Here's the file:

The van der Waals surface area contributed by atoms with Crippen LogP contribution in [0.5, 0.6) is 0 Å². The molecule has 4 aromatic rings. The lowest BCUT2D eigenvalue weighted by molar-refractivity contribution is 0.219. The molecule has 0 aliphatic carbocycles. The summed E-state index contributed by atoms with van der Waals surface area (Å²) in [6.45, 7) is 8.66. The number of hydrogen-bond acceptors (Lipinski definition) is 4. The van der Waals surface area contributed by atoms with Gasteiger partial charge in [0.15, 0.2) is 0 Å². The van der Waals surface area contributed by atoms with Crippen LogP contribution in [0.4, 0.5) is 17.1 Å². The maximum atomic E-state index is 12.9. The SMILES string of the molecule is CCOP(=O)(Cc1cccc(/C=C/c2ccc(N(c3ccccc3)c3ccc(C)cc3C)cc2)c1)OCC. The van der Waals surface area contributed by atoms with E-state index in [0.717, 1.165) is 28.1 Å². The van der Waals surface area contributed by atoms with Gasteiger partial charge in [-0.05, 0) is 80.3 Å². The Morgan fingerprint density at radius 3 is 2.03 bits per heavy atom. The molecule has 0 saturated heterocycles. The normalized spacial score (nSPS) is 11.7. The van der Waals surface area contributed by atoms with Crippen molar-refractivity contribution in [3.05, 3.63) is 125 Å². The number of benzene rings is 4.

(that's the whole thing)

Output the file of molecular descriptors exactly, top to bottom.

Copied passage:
The van der Waals surface area contributed by atoms with Crippen LogP contribution in [0.5, 0.6) is 0 Å². The molecule has 4 aromatic rings. The lowest BCUT2D eigenvalue weighted by molar-refractivity contribution is 0.219. The molecule has 0 aliphatic carbocycles. The summed E-state index contributed by atoms with van der Waals surface area (Å²) in [6.45, 7) is 8.66. The number of hydrogen-bond acceptors (Lipinski definition) is 4. The van der Waals surface area contributed by atoms with Gasteiger partial charge in [0.15, 0.2) is 0 Å². The van der Waals surface area contributed by atoms with Crippen LogP contribution in [0.4, 0.5) is 17.1 Å². The maximum atomic E-state index is 12.9. The SMILES string of the molecule is CCOP(=O)(Cc1cccc(/C=C/c2ccc(N(c3ccccc3)c3ccc(C)cc3C)cc2)c1)OCC. The van der Waals surface area contributed by atoms with E-state index in [0.717, 1.165) is 28.1 Å². The van der Waals surface area contributed by atoms with Gasteiger partial charge in [-0.05, 0) is 80.3 Å². The Morgan fingerprint density at radius 3 is 2.03 bits per heavy atom. The molecule has 0 saturated heterocycles. The normalized spacial score (nSPS) is 11.7. The van der Waals surface area contributed by atoms with Crippen molar-refractivity contribution in [3.05, 3.63) is 125 Å². The number of benzene rings is 4.